Like the rest of the world dealing with COVID-19, The Netherlands has implemented public health and safety protocols, including physical distancing, that led to the closure of many public establishments, including restaurants and bars – a huge market for seafood producers.
RAS operators, however, are finding that when one door closes, another door – and several windows – start to open. Despite restaurant closures and orders from wholesale distributors slowing down or even coming to a halt, retail and e-commerce have thrived, opening up new market opportunities for fish producers.
“When the (COVID-19) virus hit, what it did is it shun a flashlight on the fact that we, as a country, are very vulnerable – in many different areas – but especially with our food security. We’ve been forced to look at our domestic production, both on the aquaculture side and also the wild-caught (sector), and people are becoming far more aware,” says James MacKnight, sales and marketing director for Waterbury, Connecticut-based Branzino producer Ideal Fish.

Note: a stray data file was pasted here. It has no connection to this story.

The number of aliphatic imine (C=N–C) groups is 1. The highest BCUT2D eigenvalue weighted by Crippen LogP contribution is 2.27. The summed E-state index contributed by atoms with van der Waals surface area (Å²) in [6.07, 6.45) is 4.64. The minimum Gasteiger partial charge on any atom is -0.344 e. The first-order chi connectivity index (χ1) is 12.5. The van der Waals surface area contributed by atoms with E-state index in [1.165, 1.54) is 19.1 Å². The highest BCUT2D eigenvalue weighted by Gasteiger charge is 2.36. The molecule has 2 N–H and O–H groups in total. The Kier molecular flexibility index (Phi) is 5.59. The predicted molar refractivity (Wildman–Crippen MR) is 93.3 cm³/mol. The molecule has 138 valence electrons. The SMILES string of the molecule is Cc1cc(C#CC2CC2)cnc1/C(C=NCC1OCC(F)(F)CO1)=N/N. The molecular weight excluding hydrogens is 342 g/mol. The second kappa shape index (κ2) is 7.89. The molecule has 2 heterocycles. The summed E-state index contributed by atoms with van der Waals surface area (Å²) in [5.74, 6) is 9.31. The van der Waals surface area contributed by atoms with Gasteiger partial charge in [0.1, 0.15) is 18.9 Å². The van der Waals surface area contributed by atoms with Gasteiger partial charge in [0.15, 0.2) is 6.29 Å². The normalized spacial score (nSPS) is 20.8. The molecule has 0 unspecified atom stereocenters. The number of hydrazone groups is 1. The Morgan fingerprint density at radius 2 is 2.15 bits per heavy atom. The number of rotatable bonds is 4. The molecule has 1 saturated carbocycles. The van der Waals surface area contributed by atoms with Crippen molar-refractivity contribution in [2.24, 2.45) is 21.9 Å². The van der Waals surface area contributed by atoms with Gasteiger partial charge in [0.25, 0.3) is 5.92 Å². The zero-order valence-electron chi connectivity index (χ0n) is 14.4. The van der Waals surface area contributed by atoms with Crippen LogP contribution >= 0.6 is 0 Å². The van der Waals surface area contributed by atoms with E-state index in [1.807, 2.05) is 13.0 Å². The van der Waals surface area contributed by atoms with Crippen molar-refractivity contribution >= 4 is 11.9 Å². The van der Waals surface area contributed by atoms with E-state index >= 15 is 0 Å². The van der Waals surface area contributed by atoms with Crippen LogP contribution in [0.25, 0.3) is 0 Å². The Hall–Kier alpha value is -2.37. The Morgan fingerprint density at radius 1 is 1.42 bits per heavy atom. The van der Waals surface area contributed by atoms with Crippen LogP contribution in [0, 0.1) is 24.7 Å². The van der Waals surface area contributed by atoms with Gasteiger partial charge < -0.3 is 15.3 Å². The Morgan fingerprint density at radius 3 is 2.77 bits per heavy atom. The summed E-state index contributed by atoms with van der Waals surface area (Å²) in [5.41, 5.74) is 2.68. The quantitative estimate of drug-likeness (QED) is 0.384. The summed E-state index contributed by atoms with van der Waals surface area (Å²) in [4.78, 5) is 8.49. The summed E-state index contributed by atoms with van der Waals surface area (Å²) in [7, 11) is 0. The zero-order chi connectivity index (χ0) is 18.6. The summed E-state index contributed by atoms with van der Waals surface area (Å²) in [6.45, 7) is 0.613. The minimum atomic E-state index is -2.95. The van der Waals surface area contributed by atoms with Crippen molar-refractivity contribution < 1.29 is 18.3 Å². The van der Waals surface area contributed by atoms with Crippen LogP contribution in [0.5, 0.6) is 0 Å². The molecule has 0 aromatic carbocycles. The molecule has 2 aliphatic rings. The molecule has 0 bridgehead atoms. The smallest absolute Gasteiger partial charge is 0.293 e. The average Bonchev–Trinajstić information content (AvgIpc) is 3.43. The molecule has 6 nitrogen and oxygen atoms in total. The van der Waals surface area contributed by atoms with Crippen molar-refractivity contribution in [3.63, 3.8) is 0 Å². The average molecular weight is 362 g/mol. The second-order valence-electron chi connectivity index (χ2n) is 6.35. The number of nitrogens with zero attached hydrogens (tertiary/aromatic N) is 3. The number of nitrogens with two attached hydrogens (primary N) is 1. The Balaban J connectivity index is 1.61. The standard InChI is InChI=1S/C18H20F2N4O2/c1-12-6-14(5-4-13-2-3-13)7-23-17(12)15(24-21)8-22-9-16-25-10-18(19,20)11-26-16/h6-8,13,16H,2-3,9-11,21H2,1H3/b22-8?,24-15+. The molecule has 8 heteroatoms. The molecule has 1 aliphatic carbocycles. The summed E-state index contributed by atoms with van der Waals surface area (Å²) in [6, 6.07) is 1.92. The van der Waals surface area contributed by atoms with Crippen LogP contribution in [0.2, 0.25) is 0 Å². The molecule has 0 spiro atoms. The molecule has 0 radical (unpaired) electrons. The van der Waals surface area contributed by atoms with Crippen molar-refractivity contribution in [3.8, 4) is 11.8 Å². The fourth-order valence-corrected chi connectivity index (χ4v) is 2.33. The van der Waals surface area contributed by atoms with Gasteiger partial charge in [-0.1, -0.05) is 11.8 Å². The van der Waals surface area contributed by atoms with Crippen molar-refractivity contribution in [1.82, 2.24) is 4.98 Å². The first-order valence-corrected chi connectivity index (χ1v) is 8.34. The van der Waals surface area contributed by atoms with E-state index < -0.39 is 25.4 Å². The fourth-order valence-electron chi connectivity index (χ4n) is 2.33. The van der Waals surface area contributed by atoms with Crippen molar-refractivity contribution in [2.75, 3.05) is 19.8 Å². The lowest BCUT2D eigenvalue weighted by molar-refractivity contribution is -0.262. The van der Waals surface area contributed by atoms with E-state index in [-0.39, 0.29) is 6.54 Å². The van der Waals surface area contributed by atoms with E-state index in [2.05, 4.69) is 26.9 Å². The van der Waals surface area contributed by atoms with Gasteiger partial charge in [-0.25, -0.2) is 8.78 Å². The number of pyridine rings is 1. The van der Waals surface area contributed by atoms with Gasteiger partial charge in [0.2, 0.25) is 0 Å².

Scale is key
With RAS operations seemingly immune – at least, for the time being – to the downward sales trend seen in other seafood sectors in the wake of COVID-19, perhaps the common denominator is scale. To date, much of the fully operational and commercial-ready RAS farms are on the low side of the production scale – with outputs less than 1,000 tons per year.